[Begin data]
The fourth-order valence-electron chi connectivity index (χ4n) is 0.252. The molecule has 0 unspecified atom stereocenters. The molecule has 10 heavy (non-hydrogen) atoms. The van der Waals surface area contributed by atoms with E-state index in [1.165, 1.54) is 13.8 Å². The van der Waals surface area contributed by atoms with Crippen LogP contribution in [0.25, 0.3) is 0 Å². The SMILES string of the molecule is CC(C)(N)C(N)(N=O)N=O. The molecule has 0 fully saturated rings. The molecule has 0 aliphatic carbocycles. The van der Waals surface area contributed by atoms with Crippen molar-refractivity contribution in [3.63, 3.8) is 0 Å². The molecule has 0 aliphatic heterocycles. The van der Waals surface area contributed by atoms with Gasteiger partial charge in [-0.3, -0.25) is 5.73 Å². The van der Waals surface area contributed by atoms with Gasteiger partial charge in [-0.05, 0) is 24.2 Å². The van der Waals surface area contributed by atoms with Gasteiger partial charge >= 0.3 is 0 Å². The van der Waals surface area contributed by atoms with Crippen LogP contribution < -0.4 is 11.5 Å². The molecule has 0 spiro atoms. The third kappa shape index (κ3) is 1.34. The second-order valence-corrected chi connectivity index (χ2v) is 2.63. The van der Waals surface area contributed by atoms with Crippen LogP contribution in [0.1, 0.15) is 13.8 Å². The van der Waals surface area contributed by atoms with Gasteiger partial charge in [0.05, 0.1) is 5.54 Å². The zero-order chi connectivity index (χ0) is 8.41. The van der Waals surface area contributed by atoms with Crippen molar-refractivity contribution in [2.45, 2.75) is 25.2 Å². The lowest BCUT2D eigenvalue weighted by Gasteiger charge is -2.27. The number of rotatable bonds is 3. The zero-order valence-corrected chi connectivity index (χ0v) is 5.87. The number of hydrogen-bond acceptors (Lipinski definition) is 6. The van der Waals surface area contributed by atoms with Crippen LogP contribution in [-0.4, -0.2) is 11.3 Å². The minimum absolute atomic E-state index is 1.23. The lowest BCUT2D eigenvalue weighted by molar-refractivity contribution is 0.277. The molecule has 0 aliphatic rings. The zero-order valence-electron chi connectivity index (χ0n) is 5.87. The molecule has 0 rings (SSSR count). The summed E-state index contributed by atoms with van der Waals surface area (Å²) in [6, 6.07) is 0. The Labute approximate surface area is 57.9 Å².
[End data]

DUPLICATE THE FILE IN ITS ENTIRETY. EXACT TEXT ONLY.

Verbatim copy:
The fourth-order valence-electron chi connectivity index (χ4n) is 0.252. The molecule has 0 unspecified atom stereocenters. The molecule has 10 heavy (non-hydrogen) atoms. The van der Waals surface area contributed by atoms with E-state index in [1.165, 1.54) is 13.8 Å². The van der Waals surface area contributed by atoms with Crippen LogP contribution in [0.25, 0.3) is 0 Å². The SMILES string of the molecule is CC(C)(N)C(N)(N=O)N=O. The molecule has 0 fully saturated rings. The molecule has 0 aliphatic carbocycles. The van der Waals surface area contributed by atoms with Crippen molar-refractivity contribution in [3.63, 3.8) is 0 Å². The molecule has 0 aliphatic heterocycles. The van der Waals surface area contributed by atoms with Gasteiger partial charge in [-0.3, -0.25) is 5.73 Å². The van der Waals surface area contributed by atoms with Gasteiger partial charge in [-0.05, 0) is 24.2 Å². The van der Waals surface area contributed by atoms with Gasteiger partial charge >= 0.3 is 0 Å². The van der Waals surface area contributed by atoms with Crippen LogP contribution < -0.4 is 11.5 Å². The molecule has 0 spiro atoms. The third kappa shape index (κ3) is 1.34. The second-order valence-corrected chi connectivity index (χ2v) is 2.63. The van der Waals surface area contributed by atoms with Crippen LogP contribution in [0.1, 0.15) is 13.8 Å². The van der Waals surface area contributed by atoms with Gasteiger partial charge in [0.05, 0.1) is 5.54 Å². The zero-order chi connectivity index (χ0) is 8.41. The van der Waals surface area contributed by atoms with Crippen molar-refractivity contribution in [2.45, 2.75) is 25.2 Å². The lowest BCUT2D eigenvalue weighted by Gasteiger charge is -2.27. The number of rotatable bonds is 3. The zero-order valence-corrected chi connectivity index (χ0v) is 5.87. The number of hydrogen-bond acceptors (Lipinski definition) is 6. The van der Waals surface area contributed by atoms with Crippen LogP contribution in [-0.4, -0.2) is 11.3 Å². The minimum absolute atomic E-state index is 1.23. The lowest BCUT2D eigenvalue weighted by molar-refractivity contribution is 0.277. The molecule has 0 aliphatic rings. The zero-order valence-electron chi connectivity index (χ0n) is 5.87. The molecule has 0 rings (SSSR count). The summed E-state index contributed by atoms with van der Waals surface area (Å²) in [6, 6.07) is 0. The Labute approximate surface area is 57.9 Å².